The Man From London (A Londini Férfi) – For me, the most dispiriting part of this year’s film festival was waiting 45 minutes for a CTA el to get me to the theater for the new film by Bela Tarr. Even though I’d left home earlier than usual, I showed up at the theater 15 minutes late, walked into a packed theater and ended up sitting in the front row, craning my neck up at a huge screen. From what I hear, I did not miss much plot exposition, but I still feel like I have to give this film an incomplete grade because of the way I experienced it. Like Tarr’s other films (Werckmeister Harmonies is one of my favorites of the last decade), this one is filled with glacially slow tracking shots and an occasionally opaque plot. It’s also deeply beautiful and mysterious, with a surprising performance by the always great Tilda Swinton – in Hungarian! Based on a Georges Simenon novel, it feels like a film noir as seen by a whale swimming just offshore. Tarr’s films are not easily digested, but I will definitely see this again as soon as I get a chance.

Opium: Diary of a Madwoman (Ópium: Egy Elmebeteg Naplója) – This Hungarian film by János Szász includes some difficult viewing. I wouldn’t readily watch it again, but it was an intense and memorable experience. The provocative sex scenes are troubling and discomforting, but also very sensuous.

Ploy – The few films I’ve seen from Thailand have an odd combination of the mundane and the fantastic. In this movie by Pen-Ek Ratanaruang, the setting – a hotel – is downright generic. The drama that unfolds in this place has some ominous undertones, and Ploy gradually takes surreal turns, with disturbing dreams and a whole subplot that may or may not have happened. In the end, I found it to be an effective exploration of that eternal theme, the difficulty of human connections.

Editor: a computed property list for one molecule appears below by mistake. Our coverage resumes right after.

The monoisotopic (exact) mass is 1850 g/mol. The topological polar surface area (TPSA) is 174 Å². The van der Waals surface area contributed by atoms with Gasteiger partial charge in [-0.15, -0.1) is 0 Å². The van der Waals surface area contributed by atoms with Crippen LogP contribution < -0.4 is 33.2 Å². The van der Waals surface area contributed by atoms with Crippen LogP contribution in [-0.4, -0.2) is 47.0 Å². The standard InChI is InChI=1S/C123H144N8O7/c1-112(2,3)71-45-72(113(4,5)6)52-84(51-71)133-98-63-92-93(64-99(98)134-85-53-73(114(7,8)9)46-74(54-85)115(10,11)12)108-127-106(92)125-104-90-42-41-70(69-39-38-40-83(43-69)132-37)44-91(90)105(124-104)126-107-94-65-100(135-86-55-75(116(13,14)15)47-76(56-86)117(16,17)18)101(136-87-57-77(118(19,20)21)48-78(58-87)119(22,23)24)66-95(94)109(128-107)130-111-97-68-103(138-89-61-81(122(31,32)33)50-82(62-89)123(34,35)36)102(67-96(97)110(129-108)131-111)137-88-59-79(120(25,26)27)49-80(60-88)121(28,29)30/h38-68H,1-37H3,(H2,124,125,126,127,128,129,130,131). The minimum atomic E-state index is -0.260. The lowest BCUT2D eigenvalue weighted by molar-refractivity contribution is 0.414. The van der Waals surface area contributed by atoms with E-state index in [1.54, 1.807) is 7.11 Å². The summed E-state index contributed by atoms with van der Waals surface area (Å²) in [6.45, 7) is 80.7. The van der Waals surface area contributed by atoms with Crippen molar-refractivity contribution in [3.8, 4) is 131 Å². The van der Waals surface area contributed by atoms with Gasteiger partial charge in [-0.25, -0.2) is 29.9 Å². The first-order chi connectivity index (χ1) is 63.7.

Silent Light (Stellet Licht) – I didn’t know much about this film before walking into it, other than the fact that it was made in Mexico. And so, when the characters on the screen starting talking in a language other than Spanish – it sounded to me like German and I could understand bits and pieces, and it turned out to be the north German dialect Plattdeutsch – I was disoriented. Carlos Reygadas’ film is set within the isolated modern-day community of German Mennonites in the Chihuahua area of northern Mexico. The film begins with one of the most beautiful shots I’ve seen in a long time, a starry night sky that becomes the silhouette of trees and then a sunrise, with the camera slowly tracking into a field. It feels like time-lapse photography. The story is filled with a similar sense of stillness and slow motion, feeling at times like a Terrence Malick film. The plot is about as basic as they come: A married man is having an affair. Given the fact that these characters are religiously devout Mennonites, the adultery becomes a deep struggle over faith and morality. Without spoiling the ending, I’ll say that something unexpected happens. A miracle? A deus ex machina? It’s peculiar but it feels honest because of the poetic and deliberate way it happens. And then the film ends with a shot mirroring that opening sequence. Silent Light is quite simply magnificent.

You, the Living (Du Levande) – Roy Andersson is the director of a wonderfully surreal film from a few years back, Songs From the Second Floor, and now he’s back with You, the Living, which feels like a continuation of the previous film. One of the recurring visual gigs (or existentialist black-humor bits) from the first film was this unending traffic jam on a Swedish street, with the motorists trapped in an eternal hell of congestion. Well, in You, the Living, there’s yet another traffic jam. Or is it the same one from the first movie, still going on? There’s also a bit in the new movie in which a musician annoys his downstairs neighbor by practicing on the tuba. Could that be a reference to the title of the earlier film – a song from the second floor? The vignettes in You, the Living are only vaguely connected. They do not all tie together in the end in a nice, neat package, but that was just fine with me.